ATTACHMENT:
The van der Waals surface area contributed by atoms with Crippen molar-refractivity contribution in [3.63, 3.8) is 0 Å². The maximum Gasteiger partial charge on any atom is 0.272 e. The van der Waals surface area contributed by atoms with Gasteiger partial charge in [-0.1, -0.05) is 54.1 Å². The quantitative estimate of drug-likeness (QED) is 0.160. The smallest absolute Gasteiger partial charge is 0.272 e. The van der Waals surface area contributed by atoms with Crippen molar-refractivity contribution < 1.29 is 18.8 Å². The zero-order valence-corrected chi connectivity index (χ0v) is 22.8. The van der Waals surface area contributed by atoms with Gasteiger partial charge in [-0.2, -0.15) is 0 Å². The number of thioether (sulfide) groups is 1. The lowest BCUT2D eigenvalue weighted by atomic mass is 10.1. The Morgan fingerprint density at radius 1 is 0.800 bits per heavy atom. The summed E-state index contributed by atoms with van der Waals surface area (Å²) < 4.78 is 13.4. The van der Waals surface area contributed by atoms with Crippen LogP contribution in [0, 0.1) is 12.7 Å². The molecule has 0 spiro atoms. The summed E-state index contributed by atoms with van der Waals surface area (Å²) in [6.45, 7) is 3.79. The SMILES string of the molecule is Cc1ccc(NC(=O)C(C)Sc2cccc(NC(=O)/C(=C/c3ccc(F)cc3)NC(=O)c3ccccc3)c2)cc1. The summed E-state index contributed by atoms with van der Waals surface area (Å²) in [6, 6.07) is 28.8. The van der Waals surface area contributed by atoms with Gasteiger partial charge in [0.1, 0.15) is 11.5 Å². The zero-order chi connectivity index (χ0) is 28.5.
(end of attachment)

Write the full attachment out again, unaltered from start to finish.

The van der Waals surface area contributed by atoms with Crippen molar-refractivity contribution in [3.63, 3.8) is 0 Å². The maximum Gasteiger partial charge on any atom is 0.272 e. The van der Waals surface area contributed by atoms with Gasteiger partial charge in [-0.1, -0.05) is 54.1 Å². The quantitative estimate of drug-likeness (QED) is 0.160. The smallest absolute Gasteiger partial charge is 0.272 e. The van der Waals surface area contributed by atoms with Crippen molar-refractivity contribution < 1.29 is 18.8 Å². The zero-order valence-corrected chi connectivity index (χ0v) is 22.8. The van der Waals surface area contributed by atoms with Gasteiger partial charge in [-0.2, -0.15) is 0 Å². The number of thioether (sulfide) groups is 1. The lowest BCUT2D eigenvalue weighted by atomic mass is 10.1. The Morgan fingerprint density at radius 1 is 0.800 bits per heavy atom. The summed E-state index contributed by atoms with van der Waals surface area (Å²) < 4.78 is 13.4. The van der Waals surface area contributed by atoms with Crippen LogP contribution in [0, 0.1) is 12.7 Å². The molecule has 0 spiro atoms. The summed E-state index contributed by atoms with van der Waals surface area (Å²) in [6.45, 7) is 3.79. The SMILES string of the molecule is Cc1ccc(NC(=O)C(C)Sc2cccc(NC(=O)/C(=C/c3ccc(F)cc3)NC(=O)c3ccccc3)c2)cc1. The summed E-state index contributed by atoms with van der Waals surface area (Å²) in [6, 6.07) is 28.8. The van der Waals surface area contributed by atoms with Gasteiger partial charge in [0.1, 0.15) is 11.5 Å². The zero-order chi connectivity index (χ0) is 28.5.